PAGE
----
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0 of 1 people found the following review helpful
5.0 out of 5 stars Excellent Femen
Femen is a very good account of an impressive and imaginative feminist movement. The Ukrainian women who started the group appear to be very motivated and well educated and rational. I admire them! The only awkward thing in the book is that the author, Ms Alterman, argues against some of the basic beliefs of Femen, most of all their very militant atheism and...
Published 1 month ago by Per Gahrton

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3.0 out of 5 stars Lost in Translation?
Femen, a feminist group founded by young Ukrainian women, gained a reputation for topless demonstrations with supposedly inflammatory messages written on their bodies. This book discusses the founding of the group, takes a look at the background of the four key members and follows the movement up to roughly present day.
I was vaguely aware of the group and had a few...
Published 5 days ago by JennyD


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3.0 out of 5 stars Lost in Translation?, 21 July 2014
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JennyD (Manchester, Uk) - See all my reviews
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This review is from: Femen (Paperback)
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Femen, a feminist group founded by young Ukrainian women, gained a reputation for topless demonstrations with supposedly inflammatory messages written on their bodies. This book discusses the founding of the group, takes a look at the background of the four key members and follows the movement up to roughly present day.
I was vaguely aware of the group and had a few questions. Firstly, I wanted to know why it was that it would appear only 'pretty' thin women went topless. How is this feminism/equality, if only a very specific type of women is allowed to symbolically 'free' themselves from patriarchy? A heavier activist does feature in this book but it is noted her body 'doesn't really fit the Femen image'. There are repeated references to how beautiful/pretty the activists are. Why? How does this add to the group's message? This is all the more confusing as at one point Femen bemoan the lack of female solidarity. Women of all shapes & sizes would surely be the way to go. That said, I don't believe standing topless with writing on your chest/stomach will change anything in the world anyway.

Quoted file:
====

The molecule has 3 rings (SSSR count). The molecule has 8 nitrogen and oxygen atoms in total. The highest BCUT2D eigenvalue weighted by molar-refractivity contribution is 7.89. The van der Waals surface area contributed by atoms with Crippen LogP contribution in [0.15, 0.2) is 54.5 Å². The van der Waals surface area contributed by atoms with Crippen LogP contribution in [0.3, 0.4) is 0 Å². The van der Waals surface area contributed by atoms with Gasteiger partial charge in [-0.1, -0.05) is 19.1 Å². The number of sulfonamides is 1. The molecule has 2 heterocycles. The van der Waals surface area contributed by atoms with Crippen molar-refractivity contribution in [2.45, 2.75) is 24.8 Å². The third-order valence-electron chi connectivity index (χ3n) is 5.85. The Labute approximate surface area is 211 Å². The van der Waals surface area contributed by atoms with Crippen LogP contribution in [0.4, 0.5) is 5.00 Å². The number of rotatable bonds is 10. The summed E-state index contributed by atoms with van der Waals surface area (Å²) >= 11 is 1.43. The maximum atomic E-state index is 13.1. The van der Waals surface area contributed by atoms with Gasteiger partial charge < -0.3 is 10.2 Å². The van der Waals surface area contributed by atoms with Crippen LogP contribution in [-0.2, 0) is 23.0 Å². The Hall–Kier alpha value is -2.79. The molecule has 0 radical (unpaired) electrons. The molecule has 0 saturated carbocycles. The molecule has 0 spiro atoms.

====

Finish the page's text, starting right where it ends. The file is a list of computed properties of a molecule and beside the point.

The group state that they want people to see 'our message,not our tits' but a) this is naive and b) at odds to their earlier explanation of being topless where they explain they are reclaiming their bodies from patriarchy, from the society that has been created. I can get behind this explanation in principal but at the end of the day, in Western Europe at least, young women going topless creates amusement and puzzlement, nothing more. Perhaps I am just too cynical.
I do admire the fact that the group addresses the controversial issue of their rumoured male leader, however even here the explanation is not satisfactory. Apparently a film about them was edited in such a way as to misrepresent the facts. OK. But why did one of the four members (Inna) then write a Guardian column condemning the guy & admitted he ended up running Femen? Confusing. I do admire the young women for having the drive & determination to form a group, stage protests however I think their message doesn't translate to Western Europe very well. Perhaps such demonstrations are effective in other areas of the world; I simply do not know.
The book ends on a depressing note. Mentioning defections, Femen groups in other countries breaking away....the very problem with Femen I think is that it simply does not connect to most of the worlds women, an issue which is hinted at when the group moves to France. Unlike Pussy Riot (who do receive a mention) Femen seem unable to grab the worlds attention & keep it.
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0 of 1 people found the following review helpful
5.0 out of 5 stars Excellent Femen, 14 Jun 2014
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This review is from: Femen (Paperback)
Femen is a very good account of an impressive and imaginative feminist movement. The Ukrainian women who started the group appear to be very motivated and well educated and rational. I admire them! The only awkward thing in the book is that the author, Ms Alterman, argues against some of the basic beliefs of Femen, most of all their very militant atheism and anti-cleracalism. I find just that one of the most convincing aspects of Femen, that they dare to criticize and ridicule the manifestations of male religious institutions, both Christian and Muslim. Altermans reservations give me the impression that she is keen to take a distance on an item that may be very sensitive in parts of the world, but in a book that technically is presented as the words of the Femen activists themselves (although it is clear they have a ghost writer, Ms Alterman) it as a funny breach of logic when the ghost argues against the main actors. But this is a detail that does not seriously hurt the main story, which is fascinating and gives hope for the future.
It is a pity that Femen had to move to Paris before the latest upheavals in Ukraine. As has been shown in Egypt and other countries, which in this Millennium have experienced youth revolts and even revolutions, there is an obvious risk that events go wrong and turn into conventional male struggles of power, if there are no strong and well organised feminist movements (the presence of lots of individual women is not enough).. Ukraine without Femen may go down the same road, unfortunately.
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Femen
Femen by Galia Ackerman (Paperback - 18 April 2014)
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